The tea this morning is Murchie’s London Afternoon: “Fragrant rose petals are interwoven with smoky Lapsang Souchong, sweetened with creamy vanilla and a touch of bright bergamot to create a comforting blend perfect for the fireside.”

Written by Leisureguy

8 April 2022 at 10:52 am

Posted in Caffeine, Shaving

Conservative Justices are inconsistent on state’s right

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Heather Cox Richardson points out how the conservative Justices on the Supreme Court support originalism only in service of conservative goals. She writes:

Today, Judge Ketanji Brown Jackson was confirmed to become Supreme Court Justice Ketanji Brown Jackson.

The Senate confirmed President Joe Biden’s nominee by a vote of 53 to 47, with three Republicans joining all 50 Democrats in favor of confirmation. The three Republicans voting yes were Senators Susan Collins (R-ME), Lisa Murkowski (R-AK), and Mitt Romney (R-UT).

Jackson’s elevation will not change the legal philosophy of the court. She will replace Justice Stephen Breyer, who was one of the three justices still on the court who do not adhere to the concept of “originalism,” which argues that the court must largely defer to state power rather than use the due process and equal protection clauses of the Fourteenth Amendment to protect civil rights within the states. Six of the current nine justices, including the three appointed by former president Donald Trump, favor originalism.

It is likely that Justice Jackson will largely write dissents as her colleagues dismantle the legal frameworks that have shaped modern America. The ones currently on the table are the rights to abortion, marriage across racial lines, birth control, and gay marriage, but it is not only civil rights that are at risk. So are business regulation and protections for workers and consumers, and a decision last night suggests that the current Supreme Court will not defer to states when right-wing principles are at stake.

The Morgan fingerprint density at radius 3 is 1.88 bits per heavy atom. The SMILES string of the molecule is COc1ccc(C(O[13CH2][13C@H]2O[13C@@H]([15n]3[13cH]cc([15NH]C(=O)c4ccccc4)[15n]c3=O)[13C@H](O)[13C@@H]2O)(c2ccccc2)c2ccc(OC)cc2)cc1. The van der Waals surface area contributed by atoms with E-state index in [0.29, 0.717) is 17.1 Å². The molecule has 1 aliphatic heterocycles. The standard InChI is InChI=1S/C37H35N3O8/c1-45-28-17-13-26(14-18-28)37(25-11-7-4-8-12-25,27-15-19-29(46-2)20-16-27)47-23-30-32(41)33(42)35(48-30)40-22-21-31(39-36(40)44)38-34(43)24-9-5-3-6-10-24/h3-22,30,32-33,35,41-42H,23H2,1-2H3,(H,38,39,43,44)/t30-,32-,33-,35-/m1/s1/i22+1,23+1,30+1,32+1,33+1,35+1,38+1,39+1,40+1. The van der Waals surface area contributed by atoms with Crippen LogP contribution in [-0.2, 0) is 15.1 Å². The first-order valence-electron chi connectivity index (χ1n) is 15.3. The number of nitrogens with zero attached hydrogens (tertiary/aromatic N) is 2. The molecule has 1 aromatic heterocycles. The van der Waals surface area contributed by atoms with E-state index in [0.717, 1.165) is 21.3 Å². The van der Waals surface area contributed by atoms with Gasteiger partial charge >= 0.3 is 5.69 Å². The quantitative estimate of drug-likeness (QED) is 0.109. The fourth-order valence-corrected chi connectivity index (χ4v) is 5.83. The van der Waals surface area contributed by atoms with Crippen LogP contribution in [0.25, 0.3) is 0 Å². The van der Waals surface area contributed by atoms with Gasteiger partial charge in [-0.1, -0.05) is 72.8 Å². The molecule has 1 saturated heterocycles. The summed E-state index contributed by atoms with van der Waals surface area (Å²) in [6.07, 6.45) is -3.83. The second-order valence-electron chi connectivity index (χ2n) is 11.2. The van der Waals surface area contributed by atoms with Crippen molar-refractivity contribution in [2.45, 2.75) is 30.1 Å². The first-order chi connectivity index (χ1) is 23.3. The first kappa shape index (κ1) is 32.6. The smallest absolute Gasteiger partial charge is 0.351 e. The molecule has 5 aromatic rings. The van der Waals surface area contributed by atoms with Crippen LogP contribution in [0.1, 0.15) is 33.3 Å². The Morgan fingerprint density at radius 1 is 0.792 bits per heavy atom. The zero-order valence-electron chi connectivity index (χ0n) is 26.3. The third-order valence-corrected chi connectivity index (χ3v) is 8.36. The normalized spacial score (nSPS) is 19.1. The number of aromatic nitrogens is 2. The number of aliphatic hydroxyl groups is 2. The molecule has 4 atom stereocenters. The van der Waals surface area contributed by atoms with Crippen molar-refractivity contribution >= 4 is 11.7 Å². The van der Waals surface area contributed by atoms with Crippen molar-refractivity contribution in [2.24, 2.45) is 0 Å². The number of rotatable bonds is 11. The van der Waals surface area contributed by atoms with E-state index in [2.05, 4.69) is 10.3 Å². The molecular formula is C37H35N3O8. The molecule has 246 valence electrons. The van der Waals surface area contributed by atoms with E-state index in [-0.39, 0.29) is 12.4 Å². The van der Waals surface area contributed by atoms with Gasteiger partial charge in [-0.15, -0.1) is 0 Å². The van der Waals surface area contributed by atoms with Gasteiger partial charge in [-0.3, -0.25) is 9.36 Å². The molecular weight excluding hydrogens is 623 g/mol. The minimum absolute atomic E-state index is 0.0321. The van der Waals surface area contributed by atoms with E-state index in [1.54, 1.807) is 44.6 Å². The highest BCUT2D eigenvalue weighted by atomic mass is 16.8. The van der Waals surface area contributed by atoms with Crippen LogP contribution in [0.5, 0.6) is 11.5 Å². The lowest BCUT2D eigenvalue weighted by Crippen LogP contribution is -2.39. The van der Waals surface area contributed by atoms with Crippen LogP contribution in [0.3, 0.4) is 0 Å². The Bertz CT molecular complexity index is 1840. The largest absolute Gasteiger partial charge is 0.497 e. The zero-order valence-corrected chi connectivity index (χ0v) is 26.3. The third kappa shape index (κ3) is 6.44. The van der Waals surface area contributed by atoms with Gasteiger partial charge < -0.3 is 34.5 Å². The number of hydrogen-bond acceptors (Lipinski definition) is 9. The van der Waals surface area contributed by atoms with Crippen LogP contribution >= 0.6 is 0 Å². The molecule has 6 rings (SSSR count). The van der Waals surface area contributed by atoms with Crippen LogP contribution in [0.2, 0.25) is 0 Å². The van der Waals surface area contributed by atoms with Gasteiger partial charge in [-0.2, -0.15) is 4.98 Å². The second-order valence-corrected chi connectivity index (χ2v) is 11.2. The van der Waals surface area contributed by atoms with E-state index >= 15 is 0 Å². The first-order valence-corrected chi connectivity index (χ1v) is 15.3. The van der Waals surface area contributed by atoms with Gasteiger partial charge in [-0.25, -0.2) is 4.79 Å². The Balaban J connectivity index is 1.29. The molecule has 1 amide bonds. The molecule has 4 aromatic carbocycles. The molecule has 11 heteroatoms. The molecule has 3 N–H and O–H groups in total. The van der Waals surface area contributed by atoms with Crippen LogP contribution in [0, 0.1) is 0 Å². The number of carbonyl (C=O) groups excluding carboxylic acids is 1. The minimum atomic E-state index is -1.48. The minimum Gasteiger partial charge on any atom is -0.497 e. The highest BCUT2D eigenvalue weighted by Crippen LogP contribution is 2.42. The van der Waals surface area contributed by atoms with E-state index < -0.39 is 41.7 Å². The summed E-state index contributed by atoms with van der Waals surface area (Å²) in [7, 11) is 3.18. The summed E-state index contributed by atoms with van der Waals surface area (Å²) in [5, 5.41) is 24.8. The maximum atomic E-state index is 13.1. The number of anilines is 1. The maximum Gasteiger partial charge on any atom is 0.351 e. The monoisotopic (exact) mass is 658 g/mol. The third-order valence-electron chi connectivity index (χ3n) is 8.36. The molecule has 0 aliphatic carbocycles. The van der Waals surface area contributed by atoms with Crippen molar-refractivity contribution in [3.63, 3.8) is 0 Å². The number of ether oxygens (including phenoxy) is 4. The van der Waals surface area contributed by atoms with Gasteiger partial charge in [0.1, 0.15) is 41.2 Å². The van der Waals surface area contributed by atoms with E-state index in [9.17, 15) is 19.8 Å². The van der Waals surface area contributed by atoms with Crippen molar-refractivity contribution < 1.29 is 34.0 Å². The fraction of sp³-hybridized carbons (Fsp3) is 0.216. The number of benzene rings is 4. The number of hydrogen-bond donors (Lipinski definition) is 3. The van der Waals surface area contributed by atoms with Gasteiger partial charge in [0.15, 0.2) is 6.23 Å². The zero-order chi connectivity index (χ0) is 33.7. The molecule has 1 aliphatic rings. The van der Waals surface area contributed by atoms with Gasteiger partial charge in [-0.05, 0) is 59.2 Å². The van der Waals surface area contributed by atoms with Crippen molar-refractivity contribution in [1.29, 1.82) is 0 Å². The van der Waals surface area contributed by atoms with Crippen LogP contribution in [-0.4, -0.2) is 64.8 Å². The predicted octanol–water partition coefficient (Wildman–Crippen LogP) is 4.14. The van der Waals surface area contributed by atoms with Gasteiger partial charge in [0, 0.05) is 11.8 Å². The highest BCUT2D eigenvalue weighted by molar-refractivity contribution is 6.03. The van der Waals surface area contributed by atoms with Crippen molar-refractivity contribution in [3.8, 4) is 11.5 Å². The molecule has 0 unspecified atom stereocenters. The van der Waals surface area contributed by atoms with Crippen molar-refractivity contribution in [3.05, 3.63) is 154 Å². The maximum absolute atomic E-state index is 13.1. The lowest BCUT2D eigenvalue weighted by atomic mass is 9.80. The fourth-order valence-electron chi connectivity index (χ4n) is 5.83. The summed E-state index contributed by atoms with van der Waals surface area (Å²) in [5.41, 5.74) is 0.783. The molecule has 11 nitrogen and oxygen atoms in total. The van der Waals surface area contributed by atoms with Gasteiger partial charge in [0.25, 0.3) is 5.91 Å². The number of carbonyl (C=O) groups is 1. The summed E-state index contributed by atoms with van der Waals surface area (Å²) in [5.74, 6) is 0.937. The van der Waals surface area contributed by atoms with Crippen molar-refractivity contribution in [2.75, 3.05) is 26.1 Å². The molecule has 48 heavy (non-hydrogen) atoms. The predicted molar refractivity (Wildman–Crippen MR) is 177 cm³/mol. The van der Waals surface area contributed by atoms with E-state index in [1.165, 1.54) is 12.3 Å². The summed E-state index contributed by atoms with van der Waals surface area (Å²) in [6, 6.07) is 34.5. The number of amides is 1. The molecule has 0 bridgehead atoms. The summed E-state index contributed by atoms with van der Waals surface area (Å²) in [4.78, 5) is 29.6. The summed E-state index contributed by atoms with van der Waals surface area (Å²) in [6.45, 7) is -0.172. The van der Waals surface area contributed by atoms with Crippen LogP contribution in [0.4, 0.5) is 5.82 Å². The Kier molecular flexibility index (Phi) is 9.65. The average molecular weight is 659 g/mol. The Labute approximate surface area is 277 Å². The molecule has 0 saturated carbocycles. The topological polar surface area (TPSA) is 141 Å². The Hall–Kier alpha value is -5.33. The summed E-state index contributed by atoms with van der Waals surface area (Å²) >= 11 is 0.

By a 5 to 4 decision, the court last night limited the power of states to stop big development projects that state officials worry will hurt the state’s environment. It did so under the so-called “shadow docket,” a system, rarely used in the past but now a key part of the court’s decision-making process, in which the court hands down decisions on an emergency basis without briefings or written decisions, so we have no idea on what grounds they are making their ruling. The American Petroleum Institute, the Interstate National Gas Association of America, and the National Hydropower Association all applauded the decision.

Jackson brings to the court a stellar record as well as experience as a public defender. She is the first justice with this experience since Thurgood Marshall, the first Black justice, who left the court in 1991. Public defenders are a central part of our legal system, for if indeed everyone is equal before the law, it is crucial for everyone to have legal representation before the court. The Supreme Court itself recognized this principle in Gideon v. Wainwright (1963), although two current justices have suggested they would overturn it if given the opportunity.